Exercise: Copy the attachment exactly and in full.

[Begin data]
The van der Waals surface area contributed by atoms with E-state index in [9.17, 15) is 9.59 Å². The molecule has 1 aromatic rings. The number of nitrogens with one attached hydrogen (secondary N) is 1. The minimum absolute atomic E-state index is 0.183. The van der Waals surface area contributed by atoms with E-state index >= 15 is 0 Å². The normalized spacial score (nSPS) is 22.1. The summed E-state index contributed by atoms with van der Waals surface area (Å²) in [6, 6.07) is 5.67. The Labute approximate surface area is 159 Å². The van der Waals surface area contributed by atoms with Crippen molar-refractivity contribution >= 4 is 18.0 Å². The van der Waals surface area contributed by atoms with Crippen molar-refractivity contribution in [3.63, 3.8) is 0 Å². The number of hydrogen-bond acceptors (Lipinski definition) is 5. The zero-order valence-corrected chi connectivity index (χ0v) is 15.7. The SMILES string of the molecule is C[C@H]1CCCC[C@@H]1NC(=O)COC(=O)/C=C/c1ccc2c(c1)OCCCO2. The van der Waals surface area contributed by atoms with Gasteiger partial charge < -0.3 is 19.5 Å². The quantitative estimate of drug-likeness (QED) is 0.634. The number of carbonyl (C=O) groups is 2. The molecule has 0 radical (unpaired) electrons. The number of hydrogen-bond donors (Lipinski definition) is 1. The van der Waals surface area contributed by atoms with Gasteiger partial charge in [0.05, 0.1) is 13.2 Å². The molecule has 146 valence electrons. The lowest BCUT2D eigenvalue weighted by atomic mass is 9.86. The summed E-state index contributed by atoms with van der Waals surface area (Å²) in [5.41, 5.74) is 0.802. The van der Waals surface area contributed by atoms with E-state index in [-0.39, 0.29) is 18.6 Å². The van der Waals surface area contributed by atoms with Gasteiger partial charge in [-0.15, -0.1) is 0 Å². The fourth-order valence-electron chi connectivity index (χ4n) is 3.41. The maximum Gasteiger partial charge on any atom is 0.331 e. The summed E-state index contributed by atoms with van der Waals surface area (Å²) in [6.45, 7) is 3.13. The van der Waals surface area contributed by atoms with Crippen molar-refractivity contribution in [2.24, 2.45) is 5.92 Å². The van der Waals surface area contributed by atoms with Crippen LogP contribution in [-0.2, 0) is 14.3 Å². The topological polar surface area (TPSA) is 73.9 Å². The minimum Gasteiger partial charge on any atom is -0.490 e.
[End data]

The van der Waals surface area contributed by atoms with E-state index in [9.17, 15) is 9.59 Å². The molecule has 1 aromatic rings. The number of nitrogens with one attached hydrogen (secondary N) is 1. The minimum absolute atomic E-state index is 0.183. The van der Waals surface area contributed by atoms with E-state index >= 15 is 0 Å². The normalized spacial score (nSPS) is 22.1. The summed E-state index contributed by atoms with van der Waals surface area (Å²) in [6, 6.07) is 5.67. The Labute approximate surface area is 159 Å². The van der Waals surface area contributed by atoms with Crippen molar-refractivity contribution >= 4 is 18.0 Å². The van der Waals surface area contributed by atoms with Crippen molar-refractivity contribution in [3.63, 3.8) is 0 Å². The number of hydrogen-bond acceptors (Lipinski definition) is 5. The zero-order valence-corrected chi connectivity index (χ0v) is 15.7. The SMILES string of the molecule is C[C@H]1CCCC[C@@H]1NC(=O)COC(=O)/C=C/c1ccc2c(c1)OCCCO2. The van der Waals surface area contributed by atoms with Gasteiger partial charge < -0.3 is 19.5 Å². The quantitative estimate of drug-likeness (QED) is 0.634. The number of carbonyl (C=O) groups is 2. The molecule has 0 radical (unpaired) electrons. The number of hydrogen-bond donors (Lipinski definition) is 1. The van der Waals surface area contributed by atoms with Gasteiger partial charge in [0.05, 0.1) is 13.2 Å². The molecule has 146 valence electrons. The lowest BCUT2D eigenvalue weighted by atomic mass is 9.86. The summed E-state index contributed by atoms with van der Waals surface area (Å²) in [5.41, 5.74) is 0.802. The van der Waals surface area contributed by atoms with E-state index in [-0.39, 0.29) is 18.6 Å². The van der Waals surface area contributed by atoms with Gasteiger partial charge in [-0.15, -0.1) is 0 Å². The fourth-order valence-electron chi connectivity index (χ4n) is 3.41. The maximum Gasteiger partial charge on any atom is 0.331 e. The summed E-state index contributed by atoms with van der Waals surface area (Å²) in [6.45, 7) is 3.13. The van der Waals surface area contributed by atoms with Crippen molar-refractivity contribution in [2.24, 2.45) is 5.92 Å². The van der Waals surface area contributed by atoms with Crippen LogP contribution in [-0.2, 0) is 14.3 Å². The topological polar surface area (TPSA) is 73.9 Å². The minimum Gasteiger partial charge on any atom is -0.490 e.